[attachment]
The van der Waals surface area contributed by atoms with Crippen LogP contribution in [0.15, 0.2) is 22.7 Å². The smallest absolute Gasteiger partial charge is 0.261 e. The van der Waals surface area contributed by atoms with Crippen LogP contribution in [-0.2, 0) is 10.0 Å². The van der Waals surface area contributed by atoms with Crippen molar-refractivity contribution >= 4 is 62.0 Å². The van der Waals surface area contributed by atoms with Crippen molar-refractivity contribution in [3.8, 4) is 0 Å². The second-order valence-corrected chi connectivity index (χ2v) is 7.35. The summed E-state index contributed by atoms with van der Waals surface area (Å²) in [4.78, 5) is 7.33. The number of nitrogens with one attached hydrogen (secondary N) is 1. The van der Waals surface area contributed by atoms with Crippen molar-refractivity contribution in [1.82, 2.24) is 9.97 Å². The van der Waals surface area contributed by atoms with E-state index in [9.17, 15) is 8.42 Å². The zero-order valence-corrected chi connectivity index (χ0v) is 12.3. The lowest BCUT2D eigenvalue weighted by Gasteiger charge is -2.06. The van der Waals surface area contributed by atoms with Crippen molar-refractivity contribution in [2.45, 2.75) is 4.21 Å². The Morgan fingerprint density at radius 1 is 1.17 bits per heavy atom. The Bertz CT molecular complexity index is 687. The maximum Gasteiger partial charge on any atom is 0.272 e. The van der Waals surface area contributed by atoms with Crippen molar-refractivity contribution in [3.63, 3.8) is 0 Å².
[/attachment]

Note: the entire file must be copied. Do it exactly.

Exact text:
The van der Waals surface area contributed by atoms with Crippen LogP contribution in [0.15, 0.2) is 22.7 Å². The smallest absolute Gasteiger partial charge is 0.261 e. The van der Waals surface area contributed by atoms with Crippen LogP contribution in [-0.2, 0) is 10.0 Å². The van der Waals surface area contributed by atoms with Crippen molar-refractivity contribution >= 4 is 62.0 Å². The van der Waals surface area contributed by atoms with Crippen molar-refractivity contribution in [3.8, 4) is 0 Å². The second-order valence-corrected chi connectivity index (χ2v) is 7.35. The summed E-state index contributed by atoms with van der Waals surface area (Å²) in [4.78, 5) is 7.33. The number of nitrogens with one attached hydrogen (secondary N) is 1. The van der Waals surface area contributed by atoms with Crippen molar-refractivity contribution in [1.82, 2.24) is 9.97 Å². The van der Waals surface area contributed by atoms with E-state index in [9.17, 15) is 8.42 Å². The zero-order valence-corrected chi connectivity index (χ0v) is 12.3. The lowest BCUT2D eigenvalue weighted by Gasteiger charge is -2.06. The van der Waals surface area contributed by atoms with Crippen molar-refractivity contribution in [2.45, 2.75) is 4.21 Å². The Morgan fingerprint density at radius 1 is 1.17 bits per heavy atom. The Bertz CT molecular complexity index is 687. The maximum Gasteiger partial charge on any atom is 0.272 e. The van der Waals surface area contributed by atoms with Crippen molar-refractivity contribution in [3.63, 3.8) is 0 Å².